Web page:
I gleefully carted home a stack of new books from the library yesterday. The most impressive--with thick, glossy pages--was Rococo: The Continuing Curve, 1730-2008. Design history books always grab my attention, though I'm afraid that I rarely actually read them, despite having studied art history in college. It's all about the pictures for me, baby. And there's some ridiculously gilded, encrusted, gorgeous, extravagant stuff in this one. While my design tastes for my home have certainly simplified with each passing year, the dreamy, romantic girl in me enjoyed stepping into this fanciful, almost fairytale world of Rococo exuberance.
I also appreciate art history books that share the artist's sketches along with finished works. The process and the beautiful imperfection in these hand renderings I find quite captivating--like the drawing of the blue "corsage ornament" just above. And then there are things like sketches of Cinderella-style carriages and the most princessy jewelry boxes you've ever seen, which make me smile and feel nostalgic for the imaginative play and ridiculous daydreams of my girlhood.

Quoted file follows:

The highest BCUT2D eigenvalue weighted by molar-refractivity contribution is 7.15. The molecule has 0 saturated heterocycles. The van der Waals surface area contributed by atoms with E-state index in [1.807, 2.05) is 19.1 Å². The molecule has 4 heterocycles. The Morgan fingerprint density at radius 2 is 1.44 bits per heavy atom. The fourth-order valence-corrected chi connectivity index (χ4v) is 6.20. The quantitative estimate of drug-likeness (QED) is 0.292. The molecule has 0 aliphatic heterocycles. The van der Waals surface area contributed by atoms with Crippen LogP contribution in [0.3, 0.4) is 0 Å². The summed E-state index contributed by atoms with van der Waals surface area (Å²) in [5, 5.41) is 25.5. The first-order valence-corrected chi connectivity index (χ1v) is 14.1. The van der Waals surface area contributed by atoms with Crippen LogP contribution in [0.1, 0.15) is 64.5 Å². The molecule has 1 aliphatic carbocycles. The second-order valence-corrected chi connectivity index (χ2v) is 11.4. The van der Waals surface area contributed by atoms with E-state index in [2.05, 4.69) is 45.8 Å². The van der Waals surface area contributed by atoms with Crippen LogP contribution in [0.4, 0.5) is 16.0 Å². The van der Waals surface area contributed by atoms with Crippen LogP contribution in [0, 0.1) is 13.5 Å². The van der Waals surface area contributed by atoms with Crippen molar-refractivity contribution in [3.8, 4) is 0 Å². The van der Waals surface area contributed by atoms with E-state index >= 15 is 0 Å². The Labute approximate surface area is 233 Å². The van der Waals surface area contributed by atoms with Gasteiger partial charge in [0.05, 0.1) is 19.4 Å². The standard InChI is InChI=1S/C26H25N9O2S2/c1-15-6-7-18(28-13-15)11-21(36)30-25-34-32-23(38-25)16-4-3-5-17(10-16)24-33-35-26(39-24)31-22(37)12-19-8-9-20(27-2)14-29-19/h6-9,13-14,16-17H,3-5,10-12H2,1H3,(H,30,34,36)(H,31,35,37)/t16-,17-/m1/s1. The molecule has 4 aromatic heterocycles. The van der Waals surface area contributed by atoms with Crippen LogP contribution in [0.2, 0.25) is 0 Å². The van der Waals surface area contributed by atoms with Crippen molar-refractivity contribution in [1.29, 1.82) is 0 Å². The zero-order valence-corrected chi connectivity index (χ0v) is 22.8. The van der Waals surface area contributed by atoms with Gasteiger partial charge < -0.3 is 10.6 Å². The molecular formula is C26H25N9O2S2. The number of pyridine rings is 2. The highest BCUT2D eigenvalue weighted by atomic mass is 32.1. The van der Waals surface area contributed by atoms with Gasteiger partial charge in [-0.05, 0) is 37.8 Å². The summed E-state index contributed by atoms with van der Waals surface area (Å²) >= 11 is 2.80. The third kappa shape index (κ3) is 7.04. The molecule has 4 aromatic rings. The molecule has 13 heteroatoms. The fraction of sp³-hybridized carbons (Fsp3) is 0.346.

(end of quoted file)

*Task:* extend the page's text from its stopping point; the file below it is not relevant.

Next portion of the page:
This book covers Rococo from its heyday in 18th century France, illustrating how these elaborate, organic designs, so popular during the reign of Louis XV, later influenced the Art Nouveau style (one of my favorites) and beyond. So, enjoy these pretty pictures. I feel like I should end this post with something along the lines of "...and they lived happily ever after."
All images from Rococo: The Continuing Curve, 1730-2008